Word quickly spread throughout our land of the arrival of their ancestral matua, their ancestral father from the most revered of marae in the entire eastern Pacific. Taputapuatea, the navigational homeland marae of famous waka, famous canoes like Te Arawa, Tainui, Mataatua and Kurahaupo. All Maori he encountered during the Endeavour’s circumnavigation of New Zealand were in awe, and he was treated with the highest respect. Tupaea never visited Tamaki, the Auckland Isthmus. But if he had, I have no doubt Ngati Whatua would have prestated him a kuri purepure, a spotted dog skin cloak, in recognition of his ariki status, cementing a relation or intention of reciprocity - what Maori call utu - for future generations to activate as required.

Ngati Whatua are not unique in this way of thinking. In fact, the presence of dog skin or dog hair on any cloak, weapon or in carving, denoting high genealogical status, is familiar to most, if not all, tribes of New Zealand. Up to the times only recently past, the dog was indulged by chiefly families like a favoured child, fulfilling roles of companionship, warmth, hunting and guardianship.

Myself as a child, I grew up in a village where the dogs were the only living things that were indulged during ceremonies that could cut through the tapu, the restricted space between visitor and the hosts. Our dogs always knew that was the time they could go through there without getting a good kick. They would wander right through the middle. You would have all these chiefs on one side being received by our chiefs on the other, and this pack of dogs would just wander through. They would look each way, straight down to the kitchen because they knew they would get a good feed down there. I grew up with that.

Then in 1991 the dog laws of our town unfortunately picked up on our gang of dogs when they were out visiting a local lady that was off the village campus. All those dogs were put down before we knew what had happened - those dogs that we saw as being direct descendants of the dogs that came on our original canoe. Okay, they intermarried a little but they still had that knowledge. The young were taught the customs by the old: when you could walk, when you could beg, when you should, and every night they would go home to their own families and sleep on the back doorstep. They were the dogs that I grew up with but that we don’t have any more. Fortunately, there are still some villages in the back blocks at home where the dogs are still like that. The dogs held a very special position. This is a picture of our meeting house in which you can see this dog whose name was Potaka Tawhiti. [shows image] Potaka Tawhiti is very famous to us. In fact, there were three of them. This one in particular was the very first one that lived at Rangiatea where Taputapuatea is. The whole story of why we migrated from there is related to this story.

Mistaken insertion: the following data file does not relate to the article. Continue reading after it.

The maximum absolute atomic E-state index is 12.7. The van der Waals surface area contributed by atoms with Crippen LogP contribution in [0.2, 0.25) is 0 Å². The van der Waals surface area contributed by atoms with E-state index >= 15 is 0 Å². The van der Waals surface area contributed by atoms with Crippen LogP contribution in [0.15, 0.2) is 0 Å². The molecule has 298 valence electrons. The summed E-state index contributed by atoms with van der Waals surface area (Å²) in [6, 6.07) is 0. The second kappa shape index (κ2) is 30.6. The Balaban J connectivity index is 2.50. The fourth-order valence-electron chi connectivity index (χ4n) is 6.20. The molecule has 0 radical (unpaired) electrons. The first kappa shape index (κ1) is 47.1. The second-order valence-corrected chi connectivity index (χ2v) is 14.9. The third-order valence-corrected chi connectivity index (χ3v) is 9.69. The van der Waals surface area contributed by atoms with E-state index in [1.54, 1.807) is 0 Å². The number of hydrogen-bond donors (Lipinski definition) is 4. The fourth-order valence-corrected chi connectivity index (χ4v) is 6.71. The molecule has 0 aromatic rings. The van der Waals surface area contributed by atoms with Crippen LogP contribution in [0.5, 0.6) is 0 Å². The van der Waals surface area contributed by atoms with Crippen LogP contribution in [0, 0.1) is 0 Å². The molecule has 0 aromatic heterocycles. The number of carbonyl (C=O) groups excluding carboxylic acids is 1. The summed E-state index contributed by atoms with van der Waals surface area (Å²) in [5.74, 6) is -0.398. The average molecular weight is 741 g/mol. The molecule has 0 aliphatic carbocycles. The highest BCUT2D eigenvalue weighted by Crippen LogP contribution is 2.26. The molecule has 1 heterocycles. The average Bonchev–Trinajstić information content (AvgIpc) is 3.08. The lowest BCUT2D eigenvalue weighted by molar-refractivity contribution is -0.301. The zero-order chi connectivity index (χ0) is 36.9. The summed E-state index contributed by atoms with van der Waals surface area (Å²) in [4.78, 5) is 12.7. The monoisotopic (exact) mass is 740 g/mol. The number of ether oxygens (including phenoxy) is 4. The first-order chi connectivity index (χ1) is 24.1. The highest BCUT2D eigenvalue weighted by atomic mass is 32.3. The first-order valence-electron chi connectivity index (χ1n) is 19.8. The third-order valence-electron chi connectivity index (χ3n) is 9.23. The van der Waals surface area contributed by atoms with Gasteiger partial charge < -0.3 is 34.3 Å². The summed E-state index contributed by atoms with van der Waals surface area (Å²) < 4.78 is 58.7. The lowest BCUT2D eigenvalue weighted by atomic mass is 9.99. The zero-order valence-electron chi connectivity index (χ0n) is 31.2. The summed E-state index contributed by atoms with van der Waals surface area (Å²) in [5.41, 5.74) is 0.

On occasion chiefly dogs, wonderfully indulged, were sometimes ritually killed either to manufacture a garment marking a special event, like the death of a leader (for example, Te Kahumamae o Pareraututu), or to provide chiefly nourishments to an ariki who was visiting, reflecting status of guest and generosity of hosts. In a way it was like offering your own child - but not. The dog was of a status that when an ariki arrived you could feed them nothing less than yourself. So providing them with the feast of your own personal dog was showing your understanding of their status, thus reflecting status of guest and generosity of hosts. There is even a tribe in the far north that honours both dog and ancestor by naming themselves Ngati Kuri, the people of the dog.

However, inappropriate killing of such dogs triggered major wars and, in the case of Te Arawa, led to their migration from Tawhiti - Tawhiti is our way of saying ancient homelands or Tahiti - some 24 generations ago. This image depicts the Arawa dog, Potaka Tawhiti, who was eaten by a rival tribe. Whereas a number of descendants of Atuamatua and Tawhiti – Atuamatua standing on the head of this dog - consequently migrated from Taputapuatea to Aotearoa, New Zealand. Their wider relations remained in Rangiatea or what we also say Ra’iatea.